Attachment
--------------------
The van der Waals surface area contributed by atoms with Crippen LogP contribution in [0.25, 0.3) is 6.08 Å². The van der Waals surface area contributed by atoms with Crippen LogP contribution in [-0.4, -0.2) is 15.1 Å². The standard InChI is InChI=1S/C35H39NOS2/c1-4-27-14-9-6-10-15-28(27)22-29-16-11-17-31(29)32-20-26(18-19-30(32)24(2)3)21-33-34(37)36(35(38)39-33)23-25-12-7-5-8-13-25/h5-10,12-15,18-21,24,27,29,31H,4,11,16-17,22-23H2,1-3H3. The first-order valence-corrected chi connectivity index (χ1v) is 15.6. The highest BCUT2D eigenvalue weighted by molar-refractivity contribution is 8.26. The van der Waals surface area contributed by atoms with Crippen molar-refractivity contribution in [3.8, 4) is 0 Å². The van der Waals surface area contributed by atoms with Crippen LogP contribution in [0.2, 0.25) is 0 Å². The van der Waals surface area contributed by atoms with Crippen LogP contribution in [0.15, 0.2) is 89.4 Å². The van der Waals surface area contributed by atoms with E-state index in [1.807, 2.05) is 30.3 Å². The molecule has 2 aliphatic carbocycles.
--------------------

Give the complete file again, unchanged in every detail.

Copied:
The van der Waals surface area contributed by atoms with Crippen LogP contribution in [0.25, 0.3) is 6.08 Å². The van der Waals surface area contributed by atoms with Crippen LogP contribution in [-0.4, -0.2) is 15.1 Å². The standard InChI is InChI=1S/C35H39NOS2/c1-4-27-14-9-6-10-15-28(27)22-29-16-11-17-31(29)32-20-26(18-19-30(32)24(2)3)21-33-34(37)36(35(38)39-33)23-25-12-7-5-8-13-25/h5-10,12-15,18-21,24,27,29,31H,4,11,16-17,22-23H2,1-3H3. The first-order valence-corrected chi connectivity index (χ1v) is 15.6. The highest BCUT2D eigenvalue weighted by molar-refractivity contribution is 8.26. The van der Waals surface area contributed by atoms with Crippen molar-refractivity contribution in [3.8, 4) is 0 Å². The van der Waals surface area contributed by atoms with Crippen LogP contribution in [0.2, 0.25) is 0 Å². The van der Waals surface area contributed by atoms with Crippen LogP contribution in [0.15, 0.2) is 89.4 Å². The van der Waals surface area contributed by atoms with E-state index in [1.807, 2.05) is 30.3 Å². The molecule has 2 aliphatic carbocycles.